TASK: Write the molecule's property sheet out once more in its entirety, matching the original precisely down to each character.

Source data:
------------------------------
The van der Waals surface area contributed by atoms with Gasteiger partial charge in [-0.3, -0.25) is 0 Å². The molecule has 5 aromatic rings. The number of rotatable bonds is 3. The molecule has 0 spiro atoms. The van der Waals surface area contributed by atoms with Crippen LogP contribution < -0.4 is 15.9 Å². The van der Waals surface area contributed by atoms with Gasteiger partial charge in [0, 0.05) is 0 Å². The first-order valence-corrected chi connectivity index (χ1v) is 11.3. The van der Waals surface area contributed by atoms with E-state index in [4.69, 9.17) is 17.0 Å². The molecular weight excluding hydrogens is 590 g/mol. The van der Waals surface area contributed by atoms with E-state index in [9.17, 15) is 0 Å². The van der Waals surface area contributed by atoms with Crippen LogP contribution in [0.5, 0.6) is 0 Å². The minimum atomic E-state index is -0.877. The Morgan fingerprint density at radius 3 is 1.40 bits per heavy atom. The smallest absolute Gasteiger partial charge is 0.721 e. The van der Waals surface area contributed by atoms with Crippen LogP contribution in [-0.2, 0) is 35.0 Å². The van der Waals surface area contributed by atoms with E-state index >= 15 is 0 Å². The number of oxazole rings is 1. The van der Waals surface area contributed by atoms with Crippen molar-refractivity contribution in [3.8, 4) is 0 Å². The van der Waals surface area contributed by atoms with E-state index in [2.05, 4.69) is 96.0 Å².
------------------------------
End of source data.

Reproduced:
The van der Waals surface area contributed by atoms with Gasteiger partial charge in [-0.3, -0.25) is 0 Å². The molecule has 5 aromatic rings. The number of rotatable bonds is 3. The molecule has 0 spiro atoms. The van der Waals surface area contributed by atoms with Crippen LogP contribution < -0.4 is 15.9 Å². The van der Waals surface area contributed by atoms with Gasteiger partial charge in [0, 0.05) is 0 Å². The first-order valence-corrected chi connectivity index (χ1v) is 11.3. The van der Waals surface area contributed by atoms with E-state index in [4.69, 9.17) is 17.0 Å². The molecular weight excluding hydrogens is 590 g/mol. The van der Waals surface area contributed by atoms with E-state index in [9.17, 15) is 0 Å². The van der Waals surface area contributed by atoms with Crippen LogP contribution in [0.5, 0.6) is 0 Å². The minimum atomic E-state index is -0.877. The Morgan fingerprint density at radius 3 is 1.40 bits per heavy atom. The smallest absolute Gasteiger partial charge is 0.721 e. The van der Waals surface area contributed by atoms with Crippen LogP contribution in [-0.2, 0) is 35.0 Å². The van der Waals surface area contributed by atoms with E-state index >= 15 is 0 Å². The number of oxazole rings is 1. The van der Waals surface area contributed by atoms with Crippen molar-refractivity contribution in [3.8, 4) is 0 Å². The van der Waals surface area contributed by atoms with E-state index in [2.05, 4.69) is 96.0 Å².